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Becoming one household

If you and your partner have different financial outlooks, having frank and ongoing discussions about money will be critical. Here are some topics to consider.

The better you communicate about money, the better your chances for a successful relationship. Take time to gain a clear picture of your financial future together. Clearly understanding the following can pay off down the road:

  • Salaries or self-employment income
  • Other sources of income (such as trusts, family support)
  • Any additional money either of you expect to receive
  • Credit scores
  • Existing debts
  • Insurance plans
  • Interest and dividends from investments

The Net Worth Statement Worksheet is a great place to start.

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Approximately what percentage of U.S. adults who are in live-in relationships have kept a financial secret from their partner?

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In fact, Gen Z currently has the highest rate of financial infidelity at 67% followed by Millennials at 57%, Generation X at 34% and baby boomers at 33%.

It’s 42%.

Generation  Z has the highest rate of financial infidelity at 67% and baby boomers, at 33%,  are least likely to keep financial secrets from their partners.


Looking to start off on the right financial foot? 

Read our article on Marriage and Money: 10 Tips for Financial Bliss.

Yours, mine & ours

Determining whether to pool assets or keep them separate, or deciding how you’ll handle income, expenses, saving and investing is an individual decision. There is no right or wrong answer. Some couples wouldn’t dream of keeping their finances separate. Others (especially if one partner brings substantially more assets or debt to the relationship) may wish to protect the assets they bring to the marriage with a prenup and/or a trust.

Common Law Property

Most states adhere to common law marital property provisions, where only property and debts acquired by the parties during the marriage are subject to equitable division.

Community Property

In the handful of community property states, assets owned by one spouse prior to the marriage, or gifted to/inherited by one spouse during the marriage, are generally considered separate property.2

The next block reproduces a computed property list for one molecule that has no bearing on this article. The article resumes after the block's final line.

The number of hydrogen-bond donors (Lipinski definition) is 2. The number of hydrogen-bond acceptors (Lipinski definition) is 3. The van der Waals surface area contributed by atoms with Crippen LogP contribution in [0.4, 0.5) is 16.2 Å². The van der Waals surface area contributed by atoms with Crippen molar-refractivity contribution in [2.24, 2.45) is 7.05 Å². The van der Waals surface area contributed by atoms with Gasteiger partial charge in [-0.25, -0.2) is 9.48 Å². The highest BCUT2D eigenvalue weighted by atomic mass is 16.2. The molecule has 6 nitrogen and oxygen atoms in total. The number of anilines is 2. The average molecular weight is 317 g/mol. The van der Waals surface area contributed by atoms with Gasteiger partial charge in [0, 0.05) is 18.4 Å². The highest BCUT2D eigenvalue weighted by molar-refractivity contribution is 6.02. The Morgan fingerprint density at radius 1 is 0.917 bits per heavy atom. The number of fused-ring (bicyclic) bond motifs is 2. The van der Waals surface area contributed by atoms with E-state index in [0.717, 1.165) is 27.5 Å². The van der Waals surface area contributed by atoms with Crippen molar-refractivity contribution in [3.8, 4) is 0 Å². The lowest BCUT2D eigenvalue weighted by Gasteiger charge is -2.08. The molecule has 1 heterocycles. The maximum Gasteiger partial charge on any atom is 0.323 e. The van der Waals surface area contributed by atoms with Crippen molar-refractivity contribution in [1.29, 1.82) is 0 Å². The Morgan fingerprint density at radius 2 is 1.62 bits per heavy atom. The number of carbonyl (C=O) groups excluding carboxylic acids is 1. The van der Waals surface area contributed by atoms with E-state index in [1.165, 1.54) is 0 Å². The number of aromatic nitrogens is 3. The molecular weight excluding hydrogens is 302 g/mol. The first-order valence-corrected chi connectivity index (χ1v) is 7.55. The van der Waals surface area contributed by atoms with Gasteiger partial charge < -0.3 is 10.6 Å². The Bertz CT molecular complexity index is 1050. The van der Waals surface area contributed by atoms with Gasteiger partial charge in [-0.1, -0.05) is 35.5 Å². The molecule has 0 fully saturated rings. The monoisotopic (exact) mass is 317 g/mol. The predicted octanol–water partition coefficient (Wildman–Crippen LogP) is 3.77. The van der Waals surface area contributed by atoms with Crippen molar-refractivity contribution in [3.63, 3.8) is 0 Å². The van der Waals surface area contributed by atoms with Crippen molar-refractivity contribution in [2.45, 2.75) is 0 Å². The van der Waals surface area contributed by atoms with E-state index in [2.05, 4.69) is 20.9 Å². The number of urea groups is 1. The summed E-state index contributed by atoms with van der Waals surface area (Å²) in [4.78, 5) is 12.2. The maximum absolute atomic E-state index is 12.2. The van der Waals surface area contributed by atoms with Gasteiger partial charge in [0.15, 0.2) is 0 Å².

5 Steps to more honest financial conversations

You and your spouse/partner may be entering the relationship with very different financial values, attitudes, behaviors and resources. So careful planning and a lot of frank upfront and ongoing discussions about money will be critical.

Review your insurance

Could you save money by becoming a dependent on your partner’s health insurance rather than maintaining your own employer coverage? Do you need additional life or disability insurance coverage? Ask yourself these questions:

  • Who relies on me and my income?
  • How long could they maintain their current lifestyle with only our accumulated assets?
  • What would happen to my loved ones if I can no longer earn an income? 
  • If I lost my job, could I afford to replace my insurance? 

Take your time

You may want to jump right in and begin combining your finances. But mistakes can be very costly and difficult (if not impossible) to undo. So be thoughtful and deliberate, and ask questions that will help you avoid potential pitfalls such as:

Plan ahead

For married couples, laws automatically protect the interest of spouses. However, that’s not necessarily the case with unmarried couples. So, it's critical that you establish and maintain documents that reflect your wishes for each other.

Domestic Partner Agreements

Similar to prenups, these legal documents outline
the sharing of income, expenses and property,
as well as your intentions for asset division.

Disability Planning

Creates durable powers of attorney, healthcare powers of attorney and guardian documents for any minor children in the event you’re unable to manage these matters.

Estate Plan

Consider what you want to happen to your assets when you die. An estate plan sets out the actions needed to realize those intentions and ensures the right documents and beneficiary designations are in place.

It’s always a good idea to consult your personal legal advisor before making any
planning decisions.

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